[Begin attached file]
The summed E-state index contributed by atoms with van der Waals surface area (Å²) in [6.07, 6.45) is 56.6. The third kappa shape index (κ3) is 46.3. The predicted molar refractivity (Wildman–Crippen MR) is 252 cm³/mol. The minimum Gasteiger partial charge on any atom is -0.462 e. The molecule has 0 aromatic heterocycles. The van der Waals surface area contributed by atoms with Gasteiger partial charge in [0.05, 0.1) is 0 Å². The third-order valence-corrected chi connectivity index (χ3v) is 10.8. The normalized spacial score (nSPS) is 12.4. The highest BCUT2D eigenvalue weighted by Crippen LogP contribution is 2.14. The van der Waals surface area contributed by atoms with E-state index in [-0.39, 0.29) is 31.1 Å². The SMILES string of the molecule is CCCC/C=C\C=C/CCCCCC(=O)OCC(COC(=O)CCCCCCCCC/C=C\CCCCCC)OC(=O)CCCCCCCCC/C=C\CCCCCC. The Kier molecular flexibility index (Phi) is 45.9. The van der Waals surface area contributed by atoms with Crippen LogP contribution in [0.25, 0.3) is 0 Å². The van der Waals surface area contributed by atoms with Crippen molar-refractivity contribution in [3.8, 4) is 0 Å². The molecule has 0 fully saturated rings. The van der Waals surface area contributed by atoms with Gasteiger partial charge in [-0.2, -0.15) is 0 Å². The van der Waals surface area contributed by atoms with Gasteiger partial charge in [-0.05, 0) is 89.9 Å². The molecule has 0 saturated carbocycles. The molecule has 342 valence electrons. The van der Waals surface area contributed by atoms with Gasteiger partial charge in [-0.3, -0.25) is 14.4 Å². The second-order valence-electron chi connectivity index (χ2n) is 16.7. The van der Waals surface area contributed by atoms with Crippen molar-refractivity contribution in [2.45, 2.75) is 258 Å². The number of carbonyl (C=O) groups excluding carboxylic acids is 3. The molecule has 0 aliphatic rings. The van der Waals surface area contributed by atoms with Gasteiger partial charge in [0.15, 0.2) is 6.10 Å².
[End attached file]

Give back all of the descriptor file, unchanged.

The summed E-state index contributed by atoms with van der Waals surface area (Å²) in [6.07, 6.45) is 56.6. The third kappa shape index (κ3) is 46.3. The predicted molar refractivity (Wildman–Crippen MR) is 252 cm³/mol. The minimum Gasteiger partial charge on any atom is -0.462 e. The molecule has 0 aromatic heterocycles. The van der Waals surface area contributed by atoms with Gasteiger partial charge in [0.05, 0.1) is 0 Å². The third-order valence-corrected chi connectivity index (χ3v) is 10.8. The normalized spacial score (nSPS) is 12.4. The highest BCUT2D eigenvalue weighted by Crippen LogP contribution is 2.14. The van der Waals surface area contributed by atoms with E-state index in [-0.39, 0.29) is 31.1 Å². The SMILES string of the molecule is CCCC/C=C\C=C/CCCCCC(=O)OCC(COC(=O)CCCCCCCCC/C=C\CCCCCC)OC(=O)CCCCCCCCC/C=C\CCCCCC. The Kier molecular flexibility index (Phi) is 45.9. The van der Waals surface area contributed by atoms with Crippen LogP contribution in [0.25, 0.3) is 0 Å². The van der Waals surface area contributed by atoms with Crippen molar-refractivity contribution in [3.8, 4) is 0 Å². The molecule has 0 fully saturated rings. The van der Waals surface area contributed by atoms with Gasteiger partial charge in [-0.2, -0.15) is 0 Å². The van der Waals surface area contributed by atoms with Gasteiger partial charge in [-0.05, 0) is 89.9 Å². The molecule has 0 saturated carbocycles. The molecule has 342 valence electrons. The van der Waals surface area contributed by atoms with Gasteiger partial charge in [-0.3, -0.25) is 14.4 Å². The second-order valence-electron chi connectivity index (χ2n) is 16.7. The van der Waals surface area contributed by atoms with Crippen molar-refractivity contribution in [2.45, 2.75) is 258 Å². The number of carbonyl (C=O) groups excluding carboxylic acids is 3. The molecule has 0 aliphatic rings. The van der Waals surface area contributed by atoms with Gasteiger partial charge in [0.15, 0.2) is 6.10 Å².